WASHINGTON - The Obama administration delayed its decision on the contested Keystone XL pipeline while it studies an alternate route through Nebraska, effectively pushing any action well past the 2012 election and into 2013, according to a State Department announcement Thursday afternoon.
The agency has been reviewing the proposed project since 2008 to determine whether it is in the national interest.
"As a result of this process, particularly given the concentration of concerns regarding the environmental sensitivities of the current proposed route through the Sandhills area of Nebraska, the department has determined it needs to undertake an in-depth assessment of potential alternative routes in Nebraska," the statement said.
The proposed project by a pipeline company in Canada had put President Barack Obama in a political vise, squeezed between demands for secure energy sources and the thousands of jobs the project will bring, and the loud opposition of environmental advocates who have threatened to withhold electoral support next year if he approves it.
The $7 billion pipeline, which would run from Alberta to the Texas Gulf Coast, has generated intense opposition from environmentalists and public officials in Nebraska, who claim that it threatens sensitive lands and underground water supplies along its 1,700-mile route. Critics also say that the heavy oil extracted from sand formations in Canada will add to global warming and extend U.S. dependence on fossil fuels.
The administration had in recent days been exploring ways to put off the decision until after the presidential election, fearing further alienation of environmental and health advocates who consider the pipeline decision a test of the Obama administration's commitment to clean energy and air quality. Environmental groups have expressed sharp disappointment with several recent administration environmental decisions, including the rejection of a tougher new smog standard proposed by the Environmental Protection Agency and a five-year offshore drilling plan that opens new areas in the Arctic and Gulf of Mexico to exploration. The statement said that the Sandhiills region has a high concentration of wetlands of special concern, a sensitive ecosystem and extensive areas of shallow groundwater that could be put at risk in the event of a rupture in the 36-inch diameter pipeline.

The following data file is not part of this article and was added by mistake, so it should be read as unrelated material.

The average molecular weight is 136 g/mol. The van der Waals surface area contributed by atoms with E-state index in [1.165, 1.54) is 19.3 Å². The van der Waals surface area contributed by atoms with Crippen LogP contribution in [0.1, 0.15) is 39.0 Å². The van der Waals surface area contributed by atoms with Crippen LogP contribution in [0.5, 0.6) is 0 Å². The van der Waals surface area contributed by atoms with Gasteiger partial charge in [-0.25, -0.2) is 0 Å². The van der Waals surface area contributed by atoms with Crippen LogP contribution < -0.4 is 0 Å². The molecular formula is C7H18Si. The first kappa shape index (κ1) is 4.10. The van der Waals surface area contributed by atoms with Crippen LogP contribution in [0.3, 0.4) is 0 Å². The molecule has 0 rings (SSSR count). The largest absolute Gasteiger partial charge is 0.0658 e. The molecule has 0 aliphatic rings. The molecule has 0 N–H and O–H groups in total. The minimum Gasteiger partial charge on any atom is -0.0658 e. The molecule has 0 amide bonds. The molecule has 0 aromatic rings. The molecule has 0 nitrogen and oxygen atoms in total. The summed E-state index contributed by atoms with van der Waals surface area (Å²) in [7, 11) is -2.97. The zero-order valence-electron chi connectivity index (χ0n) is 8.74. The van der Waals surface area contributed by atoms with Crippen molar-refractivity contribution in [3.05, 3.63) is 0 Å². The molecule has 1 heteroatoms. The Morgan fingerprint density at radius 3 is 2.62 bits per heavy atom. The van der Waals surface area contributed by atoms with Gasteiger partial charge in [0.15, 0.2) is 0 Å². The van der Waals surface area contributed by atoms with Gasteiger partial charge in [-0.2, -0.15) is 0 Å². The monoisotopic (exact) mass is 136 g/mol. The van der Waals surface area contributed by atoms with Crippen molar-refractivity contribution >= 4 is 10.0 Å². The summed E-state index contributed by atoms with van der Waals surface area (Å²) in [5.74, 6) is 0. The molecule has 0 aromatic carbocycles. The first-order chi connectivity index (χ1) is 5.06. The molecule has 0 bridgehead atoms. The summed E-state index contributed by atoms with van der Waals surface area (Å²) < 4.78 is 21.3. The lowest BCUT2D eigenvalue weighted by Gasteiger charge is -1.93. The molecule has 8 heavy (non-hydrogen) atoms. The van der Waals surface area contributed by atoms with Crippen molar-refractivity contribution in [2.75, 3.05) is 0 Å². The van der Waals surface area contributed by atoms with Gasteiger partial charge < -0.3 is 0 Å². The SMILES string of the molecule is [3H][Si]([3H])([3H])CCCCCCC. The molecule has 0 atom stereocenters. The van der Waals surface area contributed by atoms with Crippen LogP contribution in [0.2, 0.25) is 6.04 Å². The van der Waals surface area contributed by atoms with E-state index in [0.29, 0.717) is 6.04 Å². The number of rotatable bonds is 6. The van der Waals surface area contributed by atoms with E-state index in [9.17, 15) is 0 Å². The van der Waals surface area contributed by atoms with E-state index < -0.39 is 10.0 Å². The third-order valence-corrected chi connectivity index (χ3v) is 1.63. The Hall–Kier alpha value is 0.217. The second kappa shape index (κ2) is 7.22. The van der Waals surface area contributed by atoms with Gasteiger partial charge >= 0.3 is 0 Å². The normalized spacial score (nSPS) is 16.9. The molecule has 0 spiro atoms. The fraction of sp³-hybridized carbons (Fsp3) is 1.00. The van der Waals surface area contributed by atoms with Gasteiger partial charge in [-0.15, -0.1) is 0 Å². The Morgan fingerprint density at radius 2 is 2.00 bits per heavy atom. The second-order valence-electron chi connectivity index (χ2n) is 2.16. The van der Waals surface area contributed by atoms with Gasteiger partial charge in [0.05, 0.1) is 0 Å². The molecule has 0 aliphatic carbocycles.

The agency said that it expected that the review, including public hearings and a new environmental impact statement, could be completed in the first quarter of 2013.
News of the project's delay was not well received in Canada.
"We continue to believe the Keystone XL pipeline will create thousands of jobs and billions in economic growth on both sides of the border," said Andrew MacDougall, a spokesman for Prime Minister Stephen Harper. "While we are disappointed with the delay, we remain hopeful the project will be decided on its merits and eventually approved. In the meantime, our government will continue to promote Canada, and the oil sands, as a stable, secure, and responsible source of energy for the world."
Larry Schweiger, president the National Wildlife Federation, one of many environmental groups opposed to the pipeline project, was pleased that the environmental considerations his group raised had been heard. "The way I understand it, the process will be altered and altered to make sure all of our concerns are considered," he said.
The State Department's inspector general announced Monday that he was looking into charges of a conflict of interest and improper political influence in the preparation of the project's environmental impact statement. Some have faulted the department for assigning the study to a company with financial ties to TransCanada, the pipeline operator.
Sen. Bernard Sanders, an independent from Vermont who called for the inquiry, welcomed the delay. "I strongly believe that the more the American people learn about this project, the more they will understand that it would be disastrous for our environment and for our economy," he said.
Last week, the State Department's spokeswoman hinted that a target date of Dec. 31 for determining whether the pipeline was in the national interest could slip.
Obama, in an interview with KETV in Omaha last week, said that he, not the State Department, would make the final decision based on "what's best for the American people."
He cited protection of the Nebraska aquifer an the health of Americans as considerations in his decision.
Yet he also said that he would weigh domestic energy needs as a factor. He has been under considerable pressure from the oil and gas industry and their allies in Congress to increase domestic oil production and approve the pipeline to bring oil from a friendly neighbor.
"We need to encourage domestic natural gas and oil production," Obama said in the television interview. "We need to make sure that we have energy security and aren't just relying on Middle East sources. But there's a way of doing that and still making sure that the health and safety of the American people and folks in Nebraska are protected, and that's how I'll be measuring these recommendations when they come to me."
Opponents of the project have organized two large protests outside the White House, including one Sunday in which several thousand protesters encircled the mansion demanding that the president kill the pipeline. Earlier this year more than 1,000 protesters were arrested in large demonstrations across from the White House.